One of the most influential books in my life has been The Tibetan Book Of Living And Dying. I was already pretty well read on Eastern philosophy but this book is more than just about the teachings of Buddhism. It’s an inspirational look at how to find meaning in your life. It’s the kind of book you can read multiple times and find new meanings and insight in every time you pick it up. – Koty N.
It’s the single best book I’ve ever read on organization building and advocacy, as well as an astonishingly clear eyed manifesto on the nature of man and politics. It’s also a window into a past that is at once distant yet very familiar. Regardless of your political views, his book is a must read to understand how change actually happens. – Ben G.
This powerful World War ll epic of survival and redemption enlightened me as to the horrific dangers military must face in the name of one’s country. I now possess a real and heightened reverence and admiration for all of our men and women who serve in the military, many of whom face unprecedented horror. Unbroken is a testament to the residence of the human mind, body, and spirit. – Jennifer D.
This book challenged my ability to understand reality. It is a Shakespearian drama and a screwball comedy satire wrapped into a dystopian and not-too-distant future. It made me rethink how I consume media, what I think of as ‘entertainment,’ and the meaning of being present in every day existence. – Brian P.
This book changed the way I viewed money, the education system, and how to be successful. It’s like a blueprint on how to get rich. – Ayodeiji A.
The Love Affairs Of Nathaniel P is a book I sort of reluctantly found deeply insightful and hilarious, while simultaneously feeling a mixture of defensiveness and shame for sharing traits with the main character of the book, who the reader is clearly & rightfully meant to condemn. The way this book is ‘life-changing’ will be different depending on who you are; if you’re a 31-year-old white guy in Brooklyn like me, it will likely force you to see yourself in a very unflattering light. It’s a humbling and real experience, though; probably the world – or Brooklyn (probably just Brooklyn) – would be a better place if every white guy in their 30s in Brooklyn read Nathaniel P. – Brandon G.
Ulysses turned everything I thought I knew about storytelling and wordplay upside down. Reading each chapter is cracking a new code, which makes finishing this book still feel like one of my greatest life accomplishments. – Raven E.
I read this for a class in college, and I’m very glad that I didn’t “pretend to do the reading.” You could glean a lot of things from The Creative Habit, but it was really the first book I ever read that effectively drove home the unmatched importance of self-discipline in regards to any sort of serious creative endeavor. – Lance P.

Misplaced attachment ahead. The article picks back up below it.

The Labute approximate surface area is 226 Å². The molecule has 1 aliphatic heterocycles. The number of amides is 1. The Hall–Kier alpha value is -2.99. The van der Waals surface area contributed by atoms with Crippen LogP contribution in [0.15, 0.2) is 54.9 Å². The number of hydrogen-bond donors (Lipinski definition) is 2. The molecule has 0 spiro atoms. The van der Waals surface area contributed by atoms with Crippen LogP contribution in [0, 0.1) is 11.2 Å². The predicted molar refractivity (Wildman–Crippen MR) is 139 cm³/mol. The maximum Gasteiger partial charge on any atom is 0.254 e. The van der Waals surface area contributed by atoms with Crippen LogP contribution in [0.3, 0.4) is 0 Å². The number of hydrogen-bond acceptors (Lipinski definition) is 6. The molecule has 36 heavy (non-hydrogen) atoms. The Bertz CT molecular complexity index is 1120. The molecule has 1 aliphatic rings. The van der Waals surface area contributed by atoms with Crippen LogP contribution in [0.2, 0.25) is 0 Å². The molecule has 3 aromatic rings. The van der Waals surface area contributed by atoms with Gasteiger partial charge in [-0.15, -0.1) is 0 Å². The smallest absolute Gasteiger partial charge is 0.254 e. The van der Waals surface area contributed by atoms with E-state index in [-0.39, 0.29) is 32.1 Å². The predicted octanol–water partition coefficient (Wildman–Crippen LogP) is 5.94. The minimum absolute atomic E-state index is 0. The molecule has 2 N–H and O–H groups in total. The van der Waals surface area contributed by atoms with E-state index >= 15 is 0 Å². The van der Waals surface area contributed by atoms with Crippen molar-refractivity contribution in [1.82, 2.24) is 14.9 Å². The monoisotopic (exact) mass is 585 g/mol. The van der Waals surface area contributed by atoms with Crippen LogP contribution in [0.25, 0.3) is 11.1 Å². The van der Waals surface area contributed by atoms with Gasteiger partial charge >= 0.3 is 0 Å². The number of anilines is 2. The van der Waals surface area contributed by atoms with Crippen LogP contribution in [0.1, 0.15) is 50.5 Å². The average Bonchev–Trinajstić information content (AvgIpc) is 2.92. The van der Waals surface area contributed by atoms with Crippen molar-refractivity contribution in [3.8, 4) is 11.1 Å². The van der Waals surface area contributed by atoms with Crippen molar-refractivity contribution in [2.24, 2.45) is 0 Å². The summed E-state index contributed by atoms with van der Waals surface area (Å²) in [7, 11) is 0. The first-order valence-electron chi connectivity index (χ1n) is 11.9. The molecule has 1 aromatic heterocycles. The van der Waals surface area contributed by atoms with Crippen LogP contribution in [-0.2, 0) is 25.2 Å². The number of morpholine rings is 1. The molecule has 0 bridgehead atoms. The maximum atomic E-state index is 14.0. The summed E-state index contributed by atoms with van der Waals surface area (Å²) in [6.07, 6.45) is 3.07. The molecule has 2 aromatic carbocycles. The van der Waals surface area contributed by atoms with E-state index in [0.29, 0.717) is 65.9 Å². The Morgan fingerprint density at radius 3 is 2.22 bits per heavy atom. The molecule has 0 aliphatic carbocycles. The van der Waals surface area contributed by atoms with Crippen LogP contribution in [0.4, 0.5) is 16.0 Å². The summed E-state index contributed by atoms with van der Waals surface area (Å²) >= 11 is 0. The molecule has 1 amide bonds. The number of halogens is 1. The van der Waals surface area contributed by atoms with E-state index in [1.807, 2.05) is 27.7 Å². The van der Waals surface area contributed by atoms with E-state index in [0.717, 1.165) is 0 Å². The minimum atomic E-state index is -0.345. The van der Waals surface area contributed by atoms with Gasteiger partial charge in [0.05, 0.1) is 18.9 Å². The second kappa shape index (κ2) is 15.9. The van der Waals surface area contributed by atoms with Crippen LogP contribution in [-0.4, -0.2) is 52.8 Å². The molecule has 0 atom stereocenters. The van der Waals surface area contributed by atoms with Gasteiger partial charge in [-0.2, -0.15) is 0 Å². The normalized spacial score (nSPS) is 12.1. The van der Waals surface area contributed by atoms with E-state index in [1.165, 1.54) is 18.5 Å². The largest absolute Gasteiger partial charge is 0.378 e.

It makes you realize how arbitrary the rules that govern our world — specifically, the working world, really are. How many people just sit around at a desk for hours, hating themselves while not providing the best value to their company? Not sure the stats, but that sums up most people I know. Helped me realize that instead of living in a world that indirectly encourages the bare minimum, it’s better to create your own value system and get the most you possibly can out of your career and your life. – Ryan D.
This book is for any person who’s ever had a crazy dream that they’re still too afraid to follow. This book made me realize exactly why it’s so hard to put ourselves out there, to create something, or to try something different. It helped me to understand that my greatest critic is myself, and that the hardest part of following a dream is just admitting that you want it. I left this book with the state of mind that, although I was not invincible, I was capable of fighting for the life that I wanted. – Kim Q.
This Sci-Fi classic follows William Mandella, an elite soldier, set against a space opera back drop as he fights a war he doesn’t believe in for centuries as he skips across space in large time gaps -meaning he’s gone for two years and ten have passed on Earth. What really sets this book apart is its exploration of these decade long time gaps as William quickly becomes the oldest person in existence, and how he is left to try to connect with humans he can no longer understand. The perpetual and inescapable tragedy of the story is what truly defines it as a classic of the genre. – Brianne M.
I was a republican before I read Paul Wellstone’s The Conscience of a Liberal – Chrissy S.
Pretentious I know! But it’s a classic for a reason. Despite taking place in 19th c. Russia, many of the relationship dynamics and even political dramas are completely relatable. For instance, there’s a guy who feels guilty about being a wealthy landowner and temporarily wants to “be among the farmers.” Makes you realize that a lot of what we consider trendy or contemporary is very old. – Annie A.
Because everybody hurts; it’s how you confront your condition that dictates whether you’re living your best possible life. – Andy M.
I love this book because it’s a humorous but applicable take on how to define success according to your wants and needs, and in relation to your career. He really cracks down on the notion of “working long” hours equalling success, and instead asks us to see if our time isn’t most valuable and if we can’t shorten our own work days while still achieving a lot of the success we want, of which free time is a huge part for many people. – Kovie B.
In this book of short essays, Kreider reminds us that we’re all human, and that through our ups and downs, our struggles and ambitions, we’re all just trying to figure it out. You’ll feel lighter after you’re finished, I promise. – Joe M.